21 November 2017
Judges demand overhaul of ‘corrosive’ divorce laws
Senior judicial figures are the latest to speak out in support of a movement to reform "outdated" divorce laws.
Baroness Butler-Sloss and Lord Mackay of Clashfern are the latest judiciaries supporting a campaign by The Times newspaper to revise 50-year-old laws that see couples locked into loveless marriages.
"Marriage is a two-sided arrangement and involves children as well," says Lord Mackay - who has served under two prime ministers as Lord Chancellor.
Speaking to the newspaper, he added: "Unless both parties are willing to continue, it is difficult to have anything that can properly be called marriage."
He says having to apportion blame has a "corrosive effect on relationships", adding it is "very damaging to the children".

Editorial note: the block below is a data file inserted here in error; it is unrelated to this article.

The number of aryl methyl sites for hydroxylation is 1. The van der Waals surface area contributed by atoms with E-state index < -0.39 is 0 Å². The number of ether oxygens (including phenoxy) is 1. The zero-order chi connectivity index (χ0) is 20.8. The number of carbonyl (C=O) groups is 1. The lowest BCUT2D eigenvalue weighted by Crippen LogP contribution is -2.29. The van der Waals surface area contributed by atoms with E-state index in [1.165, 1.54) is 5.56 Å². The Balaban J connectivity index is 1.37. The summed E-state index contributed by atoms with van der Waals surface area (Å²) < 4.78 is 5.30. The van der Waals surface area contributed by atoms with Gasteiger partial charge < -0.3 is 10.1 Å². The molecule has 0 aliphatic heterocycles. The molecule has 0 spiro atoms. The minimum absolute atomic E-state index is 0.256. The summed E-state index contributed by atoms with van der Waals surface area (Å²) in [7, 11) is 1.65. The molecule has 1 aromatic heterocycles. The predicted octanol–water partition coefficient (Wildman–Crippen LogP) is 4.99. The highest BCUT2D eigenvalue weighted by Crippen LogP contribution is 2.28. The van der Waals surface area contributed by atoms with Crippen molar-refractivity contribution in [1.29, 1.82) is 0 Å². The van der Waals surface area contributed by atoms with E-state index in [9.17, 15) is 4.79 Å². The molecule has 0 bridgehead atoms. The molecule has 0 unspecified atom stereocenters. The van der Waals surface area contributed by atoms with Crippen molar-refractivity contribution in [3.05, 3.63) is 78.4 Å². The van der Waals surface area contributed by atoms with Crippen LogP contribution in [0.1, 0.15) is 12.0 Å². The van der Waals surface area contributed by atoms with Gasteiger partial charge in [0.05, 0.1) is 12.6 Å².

The call for sweeping reform follows a report by the Nuffield Foundation, that states couples in England and Wales are being forced to falsify and exaggerate allegations and behaviours.
Sir Paul, chairman of the Marriage Foundation, says current laws are no longer fit for purpose.
"How much longer does the UK want to stagger on with laws on family life that utterly fail to meet the needs of our time?" he continued.
Evidence to support changes
Under existing legislation - the Matrimonial Causes Act 1973 - a spouse who petitions for divorce in England and Wales must show the marriage has irretrievably broken down.
The onus is on the petitioner to demonstrate the grounds for divorce, and these can be one of five reasons. These are: adultery, desertion, unreasonable behaviour, two years' separation with consent or five years' separation without consent.
According to The Times, 60% of marriages in England and Wales ended due to adultery or unreasonable behaviour in 2015. This compares with just 6% in Scotland, where couples are only required to wait one year with consent and two years without.
With the backing of many leading British judiciaries, The Times is calling on significant reforms to "bolster family stability, to end injustice and to remove acrimony from divorce".